December 12, 2012 -- MARINE CORPS AIR STATION MIRAMAR, Calif. – He is nondescript—not too tall, not too muscular. He seems like any average person you might meet at a coffee house, pleasant even.
After giving college a try, he decided it was time for a change and he turned to the Marine Corps. While in the Marines, he served as an avionics technician for five years before deciding to give another career path a chance.
A far cry from mundane college classes and highly-technical aviation work, he has chosen a career marked by moments of heart-pounding, gut-wrenching fear.
“Every one of the people I’ve told [I was doing this] who were in the military told me I was stupid or crazy,” said Sgt. Corey Jones, a San Diego native who is training to become an explosive ordnance disposal technician aboard Marine Corps Air Station Miramar, Calif.
“For the past couple of years I’ve been completely fascinated with explosives,” said Jones. “I love the fact that this job is going to be a challenge, the camaraderie and the amount of respect that EOD Marines have earned not just from each other, but from countless others as well. I wanted to be a part of that, so here I am.”
As part of his on-the-job training, Jones shadows his soon-to-be peers as they carry out their daily missions. One of these missions is to train and keep in constant mastery of their skills, calling for training sessions in many different fields, much like the inert training Dec. 12.
“We try to mitigate hazards so others can carry out their missions,” said Staff Sgt. Kris March, an EOD team leader with Marine Wing Support Squadron 373 and a Greenwich, Conn., native. “[Jones] was an air wing Marine and decided he would like to do something a little more exciting; he wanted to feel like he was a part of something bigger than himself. It was a big decision to make, especially when in the field, his team leader could be injured while doing his job and [Jones] would have to take over. That’s a huge responsibility for a young sergeant and he will have to be able to step up when the time comes.”
The minimum rank required to join the EOD family is sergeant. As a sergeant, most Marines are resident experts in their occupational fields, they know the workings of the job and most other Marines come to them for information.
“For [Jones], it’s a whole new Marine Corps,” said Master Sgt. Dennis Williams, the staff noncommissioned officer-in-charge of the MWSS-373 EOD technicians and a Youngstown, Ohio, native. “This is an aspect of the Corps that not a whole lot of people get to see. He was a resident expert in his field and that’s all he knew for his five years in the Marine Corps and now he’s starting almost all over again.”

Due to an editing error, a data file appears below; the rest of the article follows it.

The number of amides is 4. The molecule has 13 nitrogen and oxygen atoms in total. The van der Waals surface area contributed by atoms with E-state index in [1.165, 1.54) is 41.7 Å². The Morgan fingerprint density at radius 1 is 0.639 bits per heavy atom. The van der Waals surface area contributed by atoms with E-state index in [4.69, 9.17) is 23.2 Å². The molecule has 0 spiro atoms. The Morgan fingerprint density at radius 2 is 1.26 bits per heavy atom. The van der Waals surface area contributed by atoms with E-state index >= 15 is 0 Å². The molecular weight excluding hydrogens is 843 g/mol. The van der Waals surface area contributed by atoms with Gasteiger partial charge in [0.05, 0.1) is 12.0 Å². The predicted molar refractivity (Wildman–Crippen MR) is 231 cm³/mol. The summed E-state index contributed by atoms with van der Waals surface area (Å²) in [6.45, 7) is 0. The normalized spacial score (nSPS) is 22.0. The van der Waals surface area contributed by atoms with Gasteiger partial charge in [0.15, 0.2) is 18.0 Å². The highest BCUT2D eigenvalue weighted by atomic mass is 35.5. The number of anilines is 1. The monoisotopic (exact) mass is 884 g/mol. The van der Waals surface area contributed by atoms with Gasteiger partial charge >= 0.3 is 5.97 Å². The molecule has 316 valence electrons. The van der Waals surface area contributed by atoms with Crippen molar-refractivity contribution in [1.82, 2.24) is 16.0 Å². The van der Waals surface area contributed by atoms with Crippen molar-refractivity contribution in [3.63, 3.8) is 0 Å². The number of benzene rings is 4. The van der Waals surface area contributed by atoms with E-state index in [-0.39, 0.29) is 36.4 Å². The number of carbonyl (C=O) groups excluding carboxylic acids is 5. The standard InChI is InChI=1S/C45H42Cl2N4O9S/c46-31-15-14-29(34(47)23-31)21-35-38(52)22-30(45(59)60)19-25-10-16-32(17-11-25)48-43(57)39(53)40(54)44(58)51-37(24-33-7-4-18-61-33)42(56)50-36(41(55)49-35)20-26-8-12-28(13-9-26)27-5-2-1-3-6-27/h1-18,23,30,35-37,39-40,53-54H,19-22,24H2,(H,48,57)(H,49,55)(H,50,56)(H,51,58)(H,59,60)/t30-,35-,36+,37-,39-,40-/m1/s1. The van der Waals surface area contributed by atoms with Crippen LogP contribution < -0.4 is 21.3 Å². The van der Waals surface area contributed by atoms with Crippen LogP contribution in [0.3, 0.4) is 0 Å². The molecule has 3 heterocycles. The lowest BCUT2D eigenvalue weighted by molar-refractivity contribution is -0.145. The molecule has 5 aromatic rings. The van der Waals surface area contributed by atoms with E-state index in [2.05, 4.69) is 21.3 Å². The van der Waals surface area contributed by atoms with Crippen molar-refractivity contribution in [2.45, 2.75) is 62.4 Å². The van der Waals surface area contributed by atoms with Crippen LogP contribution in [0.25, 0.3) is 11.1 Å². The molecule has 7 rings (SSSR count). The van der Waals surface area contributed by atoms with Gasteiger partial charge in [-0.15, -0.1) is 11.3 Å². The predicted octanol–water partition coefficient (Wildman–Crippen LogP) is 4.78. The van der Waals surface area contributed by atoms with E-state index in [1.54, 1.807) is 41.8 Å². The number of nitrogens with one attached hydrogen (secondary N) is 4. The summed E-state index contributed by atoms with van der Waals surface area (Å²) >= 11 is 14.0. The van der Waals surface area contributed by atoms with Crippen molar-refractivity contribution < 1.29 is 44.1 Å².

As a trainee, Jones’s mentors think highly of the newly promoted sergeant.
“He soaks everything in like a sponge,” said Williams. “He’s very intelligent and loves to be hands-on while learning. He just sucks in the information as fast as we can give it to him and wants to be as prepared for his training as possible before he goes. He’s performing at a very high level at this point, because he wants to touch everything, wants to learn and ask questions. It kind of motivates me to see this young sergeant jump out there to learn something new to better himself and the Corps at the same time.”
While bettering himself with the teachings of the EOD Marines stationed with MCAS Miramar, Jones also has another ordeal ahead of him.
“The process to become an explosive ordnance disposal technician is pretty rigorous,” said March. “The school has a screening process to weed out the people who are trying to join this field for the wrong reasons, like a potential bonus or because it’s ‘cool’ and outside the norm. School lasts for up to eight months, possibly even longer, and even after he finishes his schooling he’s never going to stop learning. Jones understands that, and I think he’s going to be a good fit in this field because of it.”
While thinking of joining this career field, Jones would talk to his peers in the Marine Corps and other services and receive exclamations of a matching tune.
“It’s not just a bunch of stupid, crazy kids going around blowing stuff up for the heck of it,” explained Jones. “These are some of the smartest people I’ve ever met and had the pleasure of working with.”